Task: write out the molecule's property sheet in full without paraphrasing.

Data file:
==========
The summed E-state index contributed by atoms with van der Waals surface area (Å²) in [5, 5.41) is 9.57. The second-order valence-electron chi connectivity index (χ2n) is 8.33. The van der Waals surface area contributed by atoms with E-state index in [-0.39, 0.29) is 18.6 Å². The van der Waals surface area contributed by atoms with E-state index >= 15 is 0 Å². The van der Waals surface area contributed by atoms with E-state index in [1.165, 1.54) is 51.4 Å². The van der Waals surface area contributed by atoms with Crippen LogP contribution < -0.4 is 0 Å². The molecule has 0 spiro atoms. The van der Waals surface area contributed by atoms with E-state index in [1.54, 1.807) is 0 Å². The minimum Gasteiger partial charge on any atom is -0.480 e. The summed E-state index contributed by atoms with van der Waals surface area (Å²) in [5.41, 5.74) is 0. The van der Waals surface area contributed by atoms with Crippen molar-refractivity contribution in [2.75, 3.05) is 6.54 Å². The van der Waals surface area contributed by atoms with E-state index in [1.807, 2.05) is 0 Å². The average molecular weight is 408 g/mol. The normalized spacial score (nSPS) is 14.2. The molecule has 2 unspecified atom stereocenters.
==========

The summed E-state index contributed by atoms with van der Waals surface area (Å²) in [5, 5.41) is 9.57. The second-order valence-electron chi connectivity index (χ2n) is 8.33. The van der Waals surface area contributed by atoms with E-state index in [-0.39, 0.29) is 18.6 Å². The van der Waals surface area contributed by atoms with E-state index >= 15 is 0 Å². The van der Waals surface area contributed by atoms with E-state index in [1.165, 1.54) is 51.4 Å². The van der Waals surface area contributed by atoms with Crippen LogP contribution < -0.4 is 0 Å². The molecule has 0 spiro atoms. The van der Waals surface area contributed by atoms with E-state index in [1.54, 1.807) is 0 Å². The minimum Gasteiger partial charge on any atom is -0.480 e. The summed E-state index contributed by atoms with van der Waals surface area (Å²) in [5.41, 5.74) is 0. The van der Waals surface area contributed by atoms with Crippen molar-refractivity contribution in [2.75, 3.05) is 6.54 Å². The van der Waals surface area contributed by atoms with E-state index in [1.807, 2.05) is 0 Å². The average molecular weight is 408 g/mol. The normalized spacial score (nSPS) is 14.2. The molecule has 2 unspecified atom stereocenters.